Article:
Saturday, October 16, 2010

Herbivorous Boys

Once in a while a story or feature article about Japan will appear from one of the new services, that while probably stirring some interest about the society or culture, more than anything else propagates yet another myth about the Land of the Rising Sun. This morning I came across another of those features on CNN, a piece written by a Japanese university student; the article is clearly enough well-written in terms of the student’s English skill. The problem lies in the whitewashing of a sleazy business, the painting of a picture that is somewhere south of reality.

It is a piece focusing on young Japanese men who work in bars as hosts providing companionship to ladies. These men are the other side of a coin, counterparts to the young ladies who do the same work as hostesses in nightclubs. The CNN article focuses only on the men and paints a picture of them that is not altogether accurate. The writer has mixed up his types and gotten bar boy hosts mixed up with ‘scouts’ who accost pretty girls on the street with an offer of work hosting in a club. Bottom line is, the scout is hoping to lure girls into work a lot less tame than providing a pretty presence for men having a few drinks after work. The ultimate hook in this business is eventual participation in pornographic films.

The young men who work as hosts in this or that club are not—as the CNN article suggests—the ones who stand on the street calling out to passing girls. True, they may at times stand in front of the club as attractive bait for the ladies, but consistent with the soft unmanly appearance of these hosts, they don’t badger women as the more aggressive scouts do.

There is in this article an overall reshaping of facts to present what non-Japanese can interpret as something more wholesome than the truth, as a line of work any mother’s son could be proud of. By and large, the host or hostess business is one acted out in shadowy rooms with questionable motives. The writer for CNN has given an accurate picture of the heavy drinking and late hours that define this type of work. He is also on target in his description of customers picking their host from a photo menu. But the picture gets a little too rosy when the talk comes to ‘pursuing a long-term career in this profession’ and the great gift of being able to meet many people. The writer continues, explaining that ‘…the host’s dedication in flirting with women is solely motivated by their pure kindness to help them escape from their tedious realities and let them have some special fun. It’s like a gift in return to the large contribution these women have given to their store sales.’ This must be a joke. The talk of a host’s struggle, his endurance, might be more believable if everyone involved didn’t label these hosts as here today, gone tomorrow boy-toys.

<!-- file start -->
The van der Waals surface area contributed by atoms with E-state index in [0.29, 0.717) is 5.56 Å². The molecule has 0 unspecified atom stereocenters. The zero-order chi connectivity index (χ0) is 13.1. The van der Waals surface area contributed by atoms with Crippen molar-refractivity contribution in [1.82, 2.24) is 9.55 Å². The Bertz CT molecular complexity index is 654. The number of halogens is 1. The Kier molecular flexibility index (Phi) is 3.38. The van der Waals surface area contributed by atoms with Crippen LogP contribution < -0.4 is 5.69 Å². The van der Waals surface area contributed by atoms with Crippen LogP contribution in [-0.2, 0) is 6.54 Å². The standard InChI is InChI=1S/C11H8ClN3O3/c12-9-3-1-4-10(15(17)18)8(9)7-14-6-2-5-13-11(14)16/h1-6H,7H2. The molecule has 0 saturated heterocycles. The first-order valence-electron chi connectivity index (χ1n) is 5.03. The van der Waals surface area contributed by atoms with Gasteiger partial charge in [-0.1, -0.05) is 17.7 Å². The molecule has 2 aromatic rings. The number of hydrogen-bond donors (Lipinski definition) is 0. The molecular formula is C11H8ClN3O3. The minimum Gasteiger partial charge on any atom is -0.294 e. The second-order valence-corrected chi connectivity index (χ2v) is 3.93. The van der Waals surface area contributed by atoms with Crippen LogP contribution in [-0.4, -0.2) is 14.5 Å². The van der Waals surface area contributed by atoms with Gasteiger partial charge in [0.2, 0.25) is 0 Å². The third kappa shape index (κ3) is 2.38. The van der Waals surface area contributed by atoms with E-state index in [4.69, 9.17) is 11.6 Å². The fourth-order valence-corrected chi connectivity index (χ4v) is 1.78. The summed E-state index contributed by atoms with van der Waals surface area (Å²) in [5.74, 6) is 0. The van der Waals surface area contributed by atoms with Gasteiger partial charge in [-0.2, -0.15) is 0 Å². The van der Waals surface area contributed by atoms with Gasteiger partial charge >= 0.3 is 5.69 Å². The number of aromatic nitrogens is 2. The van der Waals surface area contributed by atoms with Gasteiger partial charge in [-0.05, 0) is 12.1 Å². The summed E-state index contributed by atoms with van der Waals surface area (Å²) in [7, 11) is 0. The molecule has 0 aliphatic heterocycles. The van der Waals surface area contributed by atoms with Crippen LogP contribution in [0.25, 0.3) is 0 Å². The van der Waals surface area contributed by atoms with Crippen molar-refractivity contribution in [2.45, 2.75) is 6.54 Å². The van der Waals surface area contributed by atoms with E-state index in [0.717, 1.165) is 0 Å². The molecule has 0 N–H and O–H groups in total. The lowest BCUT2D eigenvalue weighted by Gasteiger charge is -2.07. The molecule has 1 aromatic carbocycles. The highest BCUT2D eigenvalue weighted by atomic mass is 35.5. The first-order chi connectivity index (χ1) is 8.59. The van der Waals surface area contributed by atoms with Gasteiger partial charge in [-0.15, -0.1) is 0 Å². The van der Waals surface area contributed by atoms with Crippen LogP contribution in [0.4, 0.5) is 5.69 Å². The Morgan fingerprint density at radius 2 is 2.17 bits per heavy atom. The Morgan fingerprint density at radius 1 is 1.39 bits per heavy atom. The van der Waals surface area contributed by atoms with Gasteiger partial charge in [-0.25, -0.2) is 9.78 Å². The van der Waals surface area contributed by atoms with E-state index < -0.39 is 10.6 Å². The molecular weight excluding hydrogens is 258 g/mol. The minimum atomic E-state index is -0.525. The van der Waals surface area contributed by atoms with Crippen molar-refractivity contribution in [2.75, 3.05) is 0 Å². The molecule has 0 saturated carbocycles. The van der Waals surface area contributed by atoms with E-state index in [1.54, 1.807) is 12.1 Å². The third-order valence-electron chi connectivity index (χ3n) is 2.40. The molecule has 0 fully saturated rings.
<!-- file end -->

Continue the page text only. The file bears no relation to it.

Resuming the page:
The most interesting part of this CNN CityPulse feature is the brief mention of what has come to be called sôshokukei, or ‘herbivorous boys.’ This is a growing phenomenon in Japanese society, and one that is interesting, if nothing else. The term, sôshokukei refers to men who cultivate soft, feminine qualities, and have backed off from active pursuit of women. One shouldn’t automatically label these men as gay, though it no doubt includes a number who are, and thankful that the sôshokukei tag provides a pseudo camouflage in a country where ‘coming out’ is still frowned upon.

Japan has in recent years seen an increase in the sale of male cosmetics, sundries and sweets, and a decrease in the sale of more ‘macho’ things like cigarettes, alcohol and flashy cars. The word sôshokukei was coined in 2007 by writer Maki Fukasawa. A 2008 book by another writer, having the humorous title, Herbivorous Ladylike Men are Changing Japan caught on, and splashed the ‘herbivorous’ term all over the media. Here are some characteristics listed by the writer: These men are fashion conscious and eat lightly in order to wear skintight clothes; they are close to their mothers and enjoy shopping together; not interested in dating girls, in relationships, or even sex, choosing self-help sex toys instead; many cannot go out without perfect hair and nails.

The writer of this book, Megumi Ushikubo, estimates that sixty percent of Japanese men today, aged 20-34 fall into this herbivorous ladylike category of men. It is no secret that a surprising number of Japanese women are attracted to this type of man, and that surely has a lot to do with why so many of the club hosts have the soft, girlish look associated with the sôshokukei boys.

If you have an idea of going to Japan to meet a Japanese Marlboro Man, your search could be a long one.

Click here to read the CNN article.

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Oak Hill, Florida, United States
A longtime expat relearning the footwork of life in America